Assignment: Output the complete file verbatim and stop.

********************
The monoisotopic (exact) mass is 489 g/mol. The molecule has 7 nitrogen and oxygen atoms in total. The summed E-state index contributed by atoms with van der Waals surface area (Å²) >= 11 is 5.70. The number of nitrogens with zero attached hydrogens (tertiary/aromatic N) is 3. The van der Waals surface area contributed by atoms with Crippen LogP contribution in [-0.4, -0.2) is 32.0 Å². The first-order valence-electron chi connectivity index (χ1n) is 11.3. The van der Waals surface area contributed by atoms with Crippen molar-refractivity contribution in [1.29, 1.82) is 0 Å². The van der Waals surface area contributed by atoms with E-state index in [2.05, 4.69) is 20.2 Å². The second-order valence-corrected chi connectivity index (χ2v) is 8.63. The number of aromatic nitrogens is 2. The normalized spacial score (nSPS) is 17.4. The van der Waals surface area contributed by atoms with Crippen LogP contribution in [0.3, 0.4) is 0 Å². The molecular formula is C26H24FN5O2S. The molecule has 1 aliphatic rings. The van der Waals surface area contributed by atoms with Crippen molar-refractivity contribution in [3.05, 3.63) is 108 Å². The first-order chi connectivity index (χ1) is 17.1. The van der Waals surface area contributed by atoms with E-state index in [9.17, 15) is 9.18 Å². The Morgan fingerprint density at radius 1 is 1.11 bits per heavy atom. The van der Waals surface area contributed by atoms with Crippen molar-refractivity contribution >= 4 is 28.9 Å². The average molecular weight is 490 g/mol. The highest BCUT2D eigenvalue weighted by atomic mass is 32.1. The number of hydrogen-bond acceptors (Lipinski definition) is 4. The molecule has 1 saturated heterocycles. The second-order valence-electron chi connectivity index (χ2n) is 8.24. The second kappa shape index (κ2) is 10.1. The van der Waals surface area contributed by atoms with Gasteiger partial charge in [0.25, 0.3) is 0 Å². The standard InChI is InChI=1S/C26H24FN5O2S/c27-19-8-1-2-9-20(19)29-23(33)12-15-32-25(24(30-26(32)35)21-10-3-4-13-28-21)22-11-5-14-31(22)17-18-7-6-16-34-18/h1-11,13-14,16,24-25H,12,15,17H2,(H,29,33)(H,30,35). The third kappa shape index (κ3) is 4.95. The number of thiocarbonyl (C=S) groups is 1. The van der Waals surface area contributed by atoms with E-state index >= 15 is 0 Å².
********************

The monoisotopic (exact) mass is 489 g/mol. The molecule has 7 nitrogen and oxygen atoms in total. The summed E-state index contributed by atoms with van der Waals surface area (Å²) >= 11 is 5.70. The number of nitrogens with zero attached hydrogens (tertiary/aromatic N) is 3. The van der Waals surface area contributed by atoms with Crippen LogP contribution in [-0.4, -0.2) is 32.0 Å². The first-order valence-electron chi connectivity index (χ1n) is 11.3. The van der Waals surface area contributed by atoms with Crippen molar-refractivity contribution in [1.29, 1.82) is 0 Å². The van der Waals surface area contributed by atoms with E-state index in [2.05, 4.69) is 20.2 Å². The second-order valence-corrected chi connectivity index (χ2v) is 8.63. The number of aromatic nitrogens is 2. The normalized spacial score (nSPS) is 17.4. The van der Waals surface area contributed by atoms with Crippen LogP contribution in [0.3, 0.4) is 0 Å². The molecular formula is C26H24FN5O2S. The molecule has 1 aliphatic rings. The van der Waals surface area contributed by atoms with Crippen molar-refractivity contribution in [3.05, 3.63) is 108 Å². The first-order chi connectivity index (χ1) is 17.1. The van der Waals surface area contributed by atoms with E-state index in [9.17, 15) is 9.18 Å². The Morgan fingerprint density at radius 1 is 1.11 bits per heavy atom. The van der Waals surface area contributed by atoms with Crippen molar-refractivity contribution >= 4 is 28.9 Å². The average molecular weight is 490 g/mol. The highest BCUT2D eigenvalue weighted by atomic mass is 32.1. The number of hydrogen-bond acceptors (Lipinski definition) is 4. The molecule has 1 saturated heterocycles. The second-order valence-electron chi connectivity index (χ2n) is 8.24. The second kappa shape index (κ2) is 10.1. The van der Waals surface area contributed by atoms with Gasteiger partial charge in [0.25, 0.3) is 0 Å². The standard InChI is InChI=1S/C26H24FN5O2S/c27-19-8-1-2-9-20(19)29-23(33)12-15-32-25(24(30-26(32)35)21-10-3-4-13-28-21)22-11-5-14-31(22)17-18-7-6-16-34-18/h1-11,13-14,16,24-25H,12,15,17H2,(H,29,33)(H,30,35). The third kappa shape index (κ3) is 4.95. The number of thiocarbonyl (C=S) groups is 1. The van der Waals surface area contributed by atoms with E-state index >= 15 is 0 Å².